Addressing imposter syndrome in the college classroom
Start by learning to recognize the signs of imposter syndrome. Do students:
- Downplay successes or attribute their wins to luck instead of their own skill?
- Over-prepare for assignments or presentations?
- Exhibit signs of perfectionism?
- Avoid challenges or have low performance expectations of themselves?
The good news is that, as a recent study of imposter feelings found, imposter syndrome is less an inherent psychological vulnerability, and more a function of the context that the person is operating in. For example, it’s natural that early in a career or at transitional periods, feelings of insecurity will be heightened. That’s why gateway courses for new college students are so crucial. They are often designed in ways that students experience them as screens instead as doors opening up and inviting them into a field. Teaching practices and instructional design can help reduce the stress of imposter syndromes in minoritized students.
Minimize direct competition
Feelings of being an imposter are more likely to arise in classes where students are competitive with one another. Be mindful of practices that encourage competition, such as posting scores or having students race to complete a task. In online environments, breakout rooms, shared note taking, and other digital tools can help encourage collaboration instead of competition.
Improve representation and foster connection
One study of women completing STEM-related doctoral degrees found that participants who were in programs with higher percentages of other women were less likely to feel like imposters, and more likely to persist in the program.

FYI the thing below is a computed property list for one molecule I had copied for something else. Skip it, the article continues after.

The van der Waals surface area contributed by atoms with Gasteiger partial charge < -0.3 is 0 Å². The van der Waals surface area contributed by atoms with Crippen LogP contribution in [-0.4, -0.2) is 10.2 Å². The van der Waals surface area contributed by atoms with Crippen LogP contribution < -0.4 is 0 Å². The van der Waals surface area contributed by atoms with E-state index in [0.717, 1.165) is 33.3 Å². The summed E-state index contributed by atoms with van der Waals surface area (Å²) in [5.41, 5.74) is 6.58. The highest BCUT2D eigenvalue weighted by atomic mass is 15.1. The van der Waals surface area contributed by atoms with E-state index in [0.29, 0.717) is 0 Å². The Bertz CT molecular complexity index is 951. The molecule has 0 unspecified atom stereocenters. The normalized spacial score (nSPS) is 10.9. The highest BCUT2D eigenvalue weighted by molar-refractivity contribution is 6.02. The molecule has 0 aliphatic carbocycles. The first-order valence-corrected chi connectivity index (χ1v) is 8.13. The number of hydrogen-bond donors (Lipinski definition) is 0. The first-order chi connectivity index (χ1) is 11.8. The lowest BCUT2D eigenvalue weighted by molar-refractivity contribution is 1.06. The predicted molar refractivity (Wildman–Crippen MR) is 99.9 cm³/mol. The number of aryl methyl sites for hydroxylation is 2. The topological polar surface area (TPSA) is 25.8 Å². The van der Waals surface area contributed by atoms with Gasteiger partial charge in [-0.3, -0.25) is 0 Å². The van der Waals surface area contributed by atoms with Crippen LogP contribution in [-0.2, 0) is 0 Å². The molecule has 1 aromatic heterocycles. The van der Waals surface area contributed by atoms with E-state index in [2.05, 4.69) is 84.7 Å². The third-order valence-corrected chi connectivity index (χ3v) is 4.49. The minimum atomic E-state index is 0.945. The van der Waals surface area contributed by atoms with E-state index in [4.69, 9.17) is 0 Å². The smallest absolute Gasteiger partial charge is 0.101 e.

While individual faculty may not be able to change the demographic makeup of the student body at their institutions, they can ensure that students see their identities represented positively in their syllabi. Communication tools such as classroom message boards can also help students find and connect with others in their program who share their identities.
An informal support network can be critical in helping minoritized students overcome imposter syndrome, Cokley found, because “it allows students to share their feelings, challenges, and insecurities in a safe and nonthreatening environment.”
Encourage students to see their wins
When students suffer from imposterism, they often minimize, discount, or forget their achievements. Cokley encourages students to keep a weekly or biweekly diary documenting their successes, as well as the times those successes have been acknowledged by others. This practice can help students see that they’re actually doing better than they’re giving themselves credit for.
A little bit of positive encouragement can make the difference between a student who chooses to enter a space despite imposter syndrome, and one who self-selects out, like Desiree Martinez considered doing when it came to applying for her dream college.
“Low-income students don’t need educators who discourage them from pursuing their dreams,” she wrote. “We are powerful, intelligent, and worthy of educators who support our wildest endeavors.”